The election process is rigged in other ways. Again, with Mr. Badnarik's reasoning in mind; if we turn over the job of redistricting the congressional boundaries to someone else (Congress) and they screw it up, who should we blame: ourselves of course? Unlike Mr. Badnarik, I am not a constitutional Libertarian, so I put little faith in Congress's ability to fairly redistrict after each census. I don't have near the faith in that weathered document, as does Mr. Badnarik. To prove my point on re-districting, one needs only to look at the rate of incumbency at the state house or in the US Congress. In case you haven't noticed, there isn't much turnover at either level. That is due, in large part, to the fact that the controlling oligarchy draws "safe" districts to maintain the balance of power. A Democrat in a Democratic district rarely looses and vice-versa. It is that way by design. Sure a few seats turn over here and there, and the majority gradually changes over time. It took the Republicans hundreds of millions of dollars a good 20 years of serious effort to gain their razor-thin majority they have today. So voting for a congresscritter at the state or federal level is as useless as tits on a nun, because the outcome is pre-determined (well over 90% of the time) by the district lines. The only way a Libertarian has a chance of winning a congressional race at the state of Federal level is if there is no major party opposition and the incumbent dies the day before the election.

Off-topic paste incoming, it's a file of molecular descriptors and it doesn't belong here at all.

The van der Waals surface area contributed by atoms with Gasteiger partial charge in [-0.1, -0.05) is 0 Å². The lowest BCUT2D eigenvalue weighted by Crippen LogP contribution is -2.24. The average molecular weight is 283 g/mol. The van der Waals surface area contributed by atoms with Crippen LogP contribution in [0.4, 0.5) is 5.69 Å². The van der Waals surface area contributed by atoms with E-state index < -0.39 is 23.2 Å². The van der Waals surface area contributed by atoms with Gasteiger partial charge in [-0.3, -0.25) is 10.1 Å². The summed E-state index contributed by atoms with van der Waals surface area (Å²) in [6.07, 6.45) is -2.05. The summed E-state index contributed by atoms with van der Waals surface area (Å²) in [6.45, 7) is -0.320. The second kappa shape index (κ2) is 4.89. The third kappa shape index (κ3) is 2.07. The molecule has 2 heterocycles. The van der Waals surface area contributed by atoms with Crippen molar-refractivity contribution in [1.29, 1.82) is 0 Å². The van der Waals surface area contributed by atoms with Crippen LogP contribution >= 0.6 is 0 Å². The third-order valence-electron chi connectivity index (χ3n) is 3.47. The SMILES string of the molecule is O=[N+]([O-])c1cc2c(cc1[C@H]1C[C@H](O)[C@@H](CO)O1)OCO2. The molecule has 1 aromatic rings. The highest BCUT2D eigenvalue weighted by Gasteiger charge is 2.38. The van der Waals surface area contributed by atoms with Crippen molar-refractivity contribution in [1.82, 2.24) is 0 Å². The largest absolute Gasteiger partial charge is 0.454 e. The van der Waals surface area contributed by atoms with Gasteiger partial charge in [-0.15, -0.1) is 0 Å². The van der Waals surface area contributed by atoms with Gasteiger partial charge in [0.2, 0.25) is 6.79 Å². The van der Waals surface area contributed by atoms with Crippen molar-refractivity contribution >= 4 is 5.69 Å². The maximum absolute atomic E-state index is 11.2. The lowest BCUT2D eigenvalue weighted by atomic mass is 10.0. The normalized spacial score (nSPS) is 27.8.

County, city, and local races are places where the LP has a chance to win but that is ineffectual because the problem in this country lies at the Federal level. The only "benefit" I see in running at the local level is that it is a stepping stone to higher office. My only question is, can that person remain true to the Libertarian cause as he or she works their way up the political food chain? I doubt it. Because of the way Mr. Badnarik's precious Constitution is written, a Libertarian who spends the necessary 10-15 years required to work their way up the hierarchy, would be part of the problem instead of the solution.